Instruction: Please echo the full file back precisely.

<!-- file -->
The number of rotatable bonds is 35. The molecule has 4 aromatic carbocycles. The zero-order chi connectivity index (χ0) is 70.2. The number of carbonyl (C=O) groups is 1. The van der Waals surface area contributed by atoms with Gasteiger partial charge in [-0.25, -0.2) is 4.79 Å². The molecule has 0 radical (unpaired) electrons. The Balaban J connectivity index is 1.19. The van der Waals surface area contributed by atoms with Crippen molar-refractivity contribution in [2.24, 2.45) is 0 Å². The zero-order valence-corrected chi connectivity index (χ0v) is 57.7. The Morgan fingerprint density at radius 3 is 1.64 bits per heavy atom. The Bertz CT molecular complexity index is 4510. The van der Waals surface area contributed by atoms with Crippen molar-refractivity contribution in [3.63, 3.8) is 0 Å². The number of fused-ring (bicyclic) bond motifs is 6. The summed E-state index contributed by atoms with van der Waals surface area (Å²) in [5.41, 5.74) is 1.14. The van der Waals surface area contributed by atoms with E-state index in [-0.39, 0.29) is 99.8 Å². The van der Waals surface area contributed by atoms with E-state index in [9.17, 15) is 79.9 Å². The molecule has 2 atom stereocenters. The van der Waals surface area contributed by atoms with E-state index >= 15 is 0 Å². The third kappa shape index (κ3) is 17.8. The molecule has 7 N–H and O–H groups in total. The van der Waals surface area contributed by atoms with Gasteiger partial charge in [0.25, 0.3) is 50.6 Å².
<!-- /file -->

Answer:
The number of rotatable bonds is 35. The molecule has 4 aromatic carbocycles. The zero-order chi connectivity index (χ0) is 70.2. The number of carbonyl (C=O) groups is 1. The van der Waals surface area contributed by atoms with Gasteiger partial charge in [-0.25, -0.2) is 4.79 Å². The molecule has 0 radical (unpaired) electrons. The Balaban J connectivity index is 1.19. The van der Waals surface area contributed by atoms with Crippen molar-refractivity contribution in [2.24, 2.45) is 0 Å². The zero-order valence-corrected chi connectivity index (χ0v) is 57.7. The Morgan fingerprint density at radius 3 is 1.64 bits per heavy atom. The Bertz CT molecular complexity index is 4510. The van der Waals surface area contributed by atoms with Crippen molar-refractivity contribution in [3.63, 3.8) is 0 Å². The number of fused-ring (bicyclic) bond motifs is 6. The summed E-state index contributed by atoms with van der Waals surface area (Å²) in [5.41, 5.74) is 1.14. The van der Waals surface area contributed by atoms with E-state index in [-0.39, 0.29) is 99.8 Å². The van der Waals surface area contributed by atoms with E-state index in [9.17, 15) is 79.9 Å². The molecule has 2 atom stereocenters. The van der Waals surface area contributed by atoms with E-state index >= 15 is 0 Å². The third kappa shape index (κ3) is 17.8. The molecule has 7 N–H and O–H groups in total. The van der Waals surface area contributed by atoms with Gasteiger partial charge in [0.25, 0.3) is 50.6 Å².